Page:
Shivering at cold war idea
So, Boris Johnson has said “We must do something” (about Aleppo), hinting that ‘something’ might be attacking the Russians.
Perhaps he is not old enough to remember the worst of the Cold War. We cannot, dare not, do anything which would bring us back to the brink of nuclear war.
I can remember, at the time of the Cuban missile crisis, walking my daughters, aged five and seven, to school and wondering whether we would be alive at the end of the day. Living in Newbury with the cruise missiles up the hill at Greenham Common, we felt particularly vulnerable, although we all knew that were a war to start, there would have been no escape for anyone. We will never be completely free of nuclear weapons because we cannot un-invent them. Either they or climate change could so easily destroy all life on earth.
At 83 I probably have not many more years to enjoy, but the thought of not only my own family, but the whole of human and animal life being obliterated by stupidity is almost too awful to contemplate. But we must contemplate to prevent it.
After millions of years of evolution we are the most intelligent beings. How could we not find a way to avoid catastrophe? The only hope for the people and structures of Aleppo is for everyone to back off. In a very complicated situation, adding more bombs or military interference is the worst thing to do.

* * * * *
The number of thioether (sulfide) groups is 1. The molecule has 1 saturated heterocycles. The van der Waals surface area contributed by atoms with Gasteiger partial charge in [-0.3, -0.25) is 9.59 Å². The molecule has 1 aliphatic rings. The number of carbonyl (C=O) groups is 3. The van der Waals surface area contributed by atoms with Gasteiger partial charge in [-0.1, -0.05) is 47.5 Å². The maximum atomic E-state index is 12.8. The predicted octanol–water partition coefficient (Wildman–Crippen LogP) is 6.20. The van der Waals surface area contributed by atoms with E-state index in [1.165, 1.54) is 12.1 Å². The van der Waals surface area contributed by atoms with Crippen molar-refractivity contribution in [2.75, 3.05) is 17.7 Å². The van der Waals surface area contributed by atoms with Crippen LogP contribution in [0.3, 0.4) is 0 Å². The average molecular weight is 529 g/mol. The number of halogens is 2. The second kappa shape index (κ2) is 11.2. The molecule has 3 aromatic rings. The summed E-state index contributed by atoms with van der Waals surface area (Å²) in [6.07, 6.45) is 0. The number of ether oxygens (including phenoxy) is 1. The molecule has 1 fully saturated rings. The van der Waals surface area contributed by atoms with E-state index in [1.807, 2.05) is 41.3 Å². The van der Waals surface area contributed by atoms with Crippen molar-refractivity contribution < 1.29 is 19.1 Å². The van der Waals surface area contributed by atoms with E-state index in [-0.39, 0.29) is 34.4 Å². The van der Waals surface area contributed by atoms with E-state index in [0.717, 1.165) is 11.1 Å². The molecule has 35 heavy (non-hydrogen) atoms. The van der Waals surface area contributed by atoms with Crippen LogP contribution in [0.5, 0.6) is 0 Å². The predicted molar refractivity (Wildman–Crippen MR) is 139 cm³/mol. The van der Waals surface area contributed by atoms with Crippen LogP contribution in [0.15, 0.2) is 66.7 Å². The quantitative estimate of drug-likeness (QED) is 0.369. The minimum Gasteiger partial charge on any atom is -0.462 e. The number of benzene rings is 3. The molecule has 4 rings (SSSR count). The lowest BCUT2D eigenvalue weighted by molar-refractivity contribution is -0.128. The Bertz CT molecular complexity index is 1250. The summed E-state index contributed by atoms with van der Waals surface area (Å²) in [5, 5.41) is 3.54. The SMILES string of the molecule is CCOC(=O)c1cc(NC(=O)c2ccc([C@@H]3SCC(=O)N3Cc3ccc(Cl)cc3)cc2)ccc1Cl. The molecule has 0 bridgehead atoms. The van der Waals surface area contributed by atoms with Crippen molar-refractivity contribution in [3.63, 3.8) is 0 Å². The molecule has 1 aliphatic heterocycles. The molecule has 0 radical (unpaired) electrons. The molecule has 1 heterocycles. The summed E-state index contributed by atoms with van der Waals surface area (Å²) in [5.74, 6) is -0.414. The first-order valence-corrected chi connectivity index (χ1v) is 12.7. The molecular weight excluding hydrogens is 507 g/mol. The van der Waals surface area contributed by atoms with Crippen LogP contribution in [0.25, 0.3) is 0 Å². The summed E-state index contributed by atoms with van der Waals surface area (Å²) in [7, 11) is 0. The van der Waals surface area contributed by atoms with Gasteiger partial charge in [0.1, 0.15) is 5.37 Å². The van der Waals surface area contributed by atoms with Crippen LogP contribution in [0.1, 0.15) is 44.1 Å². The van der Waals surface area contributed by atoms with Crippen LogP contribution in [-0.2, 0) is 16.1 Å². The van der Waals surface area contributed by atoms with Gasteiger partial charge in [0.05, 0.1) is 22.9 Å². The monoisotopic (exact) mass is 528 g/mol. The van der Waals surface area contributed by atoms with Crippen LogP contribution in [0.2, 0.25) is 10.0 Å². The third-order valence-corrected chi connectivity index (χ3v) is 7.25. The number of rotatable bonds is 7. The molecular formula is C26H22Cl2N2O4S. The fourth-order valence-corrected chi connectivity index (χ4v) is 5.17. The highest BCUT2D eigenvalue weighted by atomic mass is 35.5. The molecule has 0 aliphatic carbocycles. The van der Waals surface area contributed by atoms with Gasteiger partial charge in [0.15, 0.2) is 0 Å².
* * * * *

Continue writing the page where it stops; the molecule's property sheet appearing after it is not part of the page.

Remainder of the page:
Haven’t we learned yet that the urge to ‘do something’ can lead to disasters like Afghanistan, Iraq and Libya in which millions have been killed and countries destroyed?
If Boris Johnson wants to help people suffering indiscriminate bombing of hospitals, civilians, food factories and schools, then he should persuade this Government to stop selling arms to Saudi Arabia. We have sold over £3.3bn of arms to Saudi Arabia. As citizens of this country that makes us responsible, if we do nothing.
Banks vital part of towns
I listened to BBC Radio 4’s Money Box recently, which asked the question: Do we need high street banks?
More than half have closed over the past 25 years in the UK, with over 600 closing in 2015. Speakers from small businesses said dealing over the counter in the local bank is essential to them. Bank closures mean having to drive to the nearest one, finding a car park and carrying heavy money which could be a five to ten-minute walk.
Banks in town centres are vital and their closure affects the footfall of other businesses in the area. Post offices are closing down and the ones that are open only offer a limited range of services.
Critics say there is an increase in telephone and internet banking but a number of people, particularly the elderly, feel vulnerable to scammers and would prefer to speak to a human being where they can feel safe and secure.
The Money Box programme invited representatives from all the main banks to take part and answer questions: They all declined.
When I was a child I never climbed a tree. But I did, however, walk my dog in local woodland. I hear children are spending too much time on electrical gadgets. Nature deficit is unhealthy for our planet, its animal inhabitants, and our children’s mental and physical wellbeing.